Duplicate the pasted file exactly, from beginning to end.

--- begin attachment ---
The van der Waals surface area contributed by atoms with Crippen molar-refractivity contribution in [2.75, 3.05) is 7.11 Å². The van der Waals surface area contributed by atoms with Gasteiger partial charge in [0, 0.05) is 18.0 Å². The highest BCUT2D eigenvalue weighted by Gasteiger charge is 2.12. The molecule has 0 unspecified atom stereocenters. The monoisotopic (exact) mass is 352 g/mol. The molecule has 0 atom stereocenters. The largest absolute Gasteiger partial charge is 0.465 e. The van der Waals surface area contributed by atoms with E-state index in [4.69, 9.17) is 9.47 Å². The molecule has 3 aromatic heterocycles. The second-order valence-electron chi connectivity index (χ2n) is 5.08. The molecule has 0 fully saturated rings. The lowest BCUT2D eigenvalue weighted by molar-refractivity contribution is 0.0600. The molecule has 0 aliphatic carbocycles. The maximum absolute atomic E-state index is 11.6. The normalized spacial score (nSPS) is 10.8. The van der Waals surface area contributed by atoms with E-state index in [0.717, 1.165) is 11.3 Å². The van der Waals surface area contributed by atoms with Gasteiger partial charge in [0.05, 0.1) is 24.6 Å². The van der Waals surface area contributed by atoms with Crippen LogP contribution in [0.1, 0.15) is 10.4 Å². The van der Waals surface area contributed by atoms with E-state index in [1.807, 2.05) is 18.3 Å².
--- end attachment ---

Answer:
The van der Waals surface area contributed by atoms with Crippen molar-refractivity contribution in [2.75, 3.05) is 7.11 Å². The van der Waals surface area contributed by atoms with Gasteiger partial charge in [0, 0.05) is 18.0 Å². The highest BCUT2D eigenvalue weighted by Gasteiger charge is 2.12. The molecule has 0 unspecified atom stereocenters. The monoisotopic (exact) mass is 352 g/mol. The molecule has 0 atom stereocenters. The largest absolute Gasteiger partial charge is 0.465 e. The van der Waals surface area contributed by atoms with E-state index in [4.69, 9.17) is 9.47 Å². The molecule has 3 aromatic heterocycles. The second-order valence-electron chi connectivity index (χ2n) is 5.08. The molecule has 0 fully saturated rings. The lowest BCUT2D eigenvalue weighted by molar-refractivity contribution is 0.0600. The molecule has 0 aliphatic carbocycles. The maximum absolute atomic E-state index is 11.6. The normalized spacial score (nSPS) is 10.8. The van der Waals surface area contributed by atoms with E-state index in [0.717, 1.165) is 11.3 Å². The van der Waals surface area contributed by atoms with Gasteiger partial charge in [0.05, 0.1) is 24.6 Å². The van der Waals surface area contributed by atoms with Crippen LogP contribution in [0.1, 0.15) is 10.4 Å². The van der Waals surface area contributed by atoms with E-state index in [1.807, 2.05) is 18.3 Å².